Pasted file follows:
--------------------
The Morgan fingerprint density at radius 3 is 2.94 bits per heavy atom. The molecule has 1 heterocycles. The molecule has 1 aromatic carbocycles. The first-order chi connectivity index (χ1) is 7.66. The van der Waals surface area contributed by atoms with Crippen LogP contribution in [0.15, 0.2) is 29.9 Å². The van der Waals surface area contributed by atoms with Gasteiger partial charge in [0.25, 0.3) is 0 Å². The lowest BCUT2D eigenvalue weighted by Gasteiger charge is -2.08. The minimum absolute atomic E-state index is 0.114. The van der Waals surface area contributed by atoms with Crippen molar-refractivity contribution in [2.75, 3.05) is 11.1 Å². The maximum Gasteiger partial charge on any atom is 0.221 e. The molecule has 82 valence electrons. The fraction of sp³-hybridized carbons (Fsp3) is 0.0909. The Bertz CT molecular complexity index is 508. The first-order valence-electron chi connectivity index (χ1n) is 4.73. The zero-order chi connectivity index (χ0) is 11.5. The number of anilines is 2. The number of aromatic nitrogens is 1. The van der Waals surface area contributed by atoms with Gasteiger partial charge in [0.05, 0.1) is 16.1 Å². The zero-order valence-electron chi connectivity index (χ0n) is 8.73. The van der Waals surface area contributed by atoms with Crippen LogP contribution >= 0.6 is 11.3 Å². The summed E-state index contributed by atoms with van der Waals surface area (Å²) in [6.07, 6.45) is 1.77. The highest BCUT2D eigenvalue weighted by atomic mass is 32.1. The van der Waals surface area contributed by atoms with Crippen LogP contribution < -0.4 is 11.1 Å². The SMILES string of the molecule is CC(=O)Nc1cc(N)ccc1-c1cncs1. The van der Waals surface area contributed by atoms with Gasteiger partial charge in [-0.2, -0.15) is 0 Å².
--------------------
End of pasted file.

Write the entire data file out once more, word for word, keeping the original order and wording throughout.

The Morgan fingerprint density at radius 3 is 2.94 bits per heavy atom. The molecule has 1 heterocycles. The molecule has 1 aromatic carbocycles. The first-order chi connectivity index (χ1) is 7.66. The van der Waals surface area contributed by atoms with Crippen LogP contribution in [0.15, 0.2) is 29.9 Å². The van der Waals surface area contributed by atoms with Gasteiger partial charge in [0.25, 0.3) is 0 Å². The lowest BCUT2D eigenvalue weighted by Gasteiger charge is -2.08. The minimum absolute atomic E-state index is 0.114. The van der Waals surface area contributed by atoms with Crippen molar-refractivity contribution in [2.75, 3.05) is 11.1 Å². The maximum Gasteiger partial charge on any atom is 0.221 e. The molecule has 82 valence electrons. The fraction of sp³-hybridized carbons (Fsp3) is 0.0909. The Bertz CT molecular complexity index is 508. The first-order valence-electron chi connectivity index (χ1n) is 4.73. The zero-order chi connectivity index (χ0) is 11.5. The number of anilines is 2. The number of aromatic nitrogens is 1. The van der Waals surface area contributed by atoms with Gasteiger partial charge in [0.05, 0.1) is 16.1 Å². The zero-order valence-electron chi connectivity index (χ0n) is 8.73. The van der Waals surface area contributed by atoms with Crippen LogP contribution >= 0.6 is 11.3 Å². The summed E-state index contributed by atoms with van der Waals surface area (Å²) in [6.07, 6.45) is 1.77. The highest BCUT2D eigenvalue weighted by atomic mass is 32.1. The van der Waals surface area contributed by atoms with Crippen LogP contribution < -0.4 is 11.1 Å². The SMILES string of the molecule is CC(=O)Nc1cc(N)ccc1-c1cncs1. The van der Waals surface area contributed by atoms with Gasteiger partial charge in [-0.2, -0.15) is 0 Å².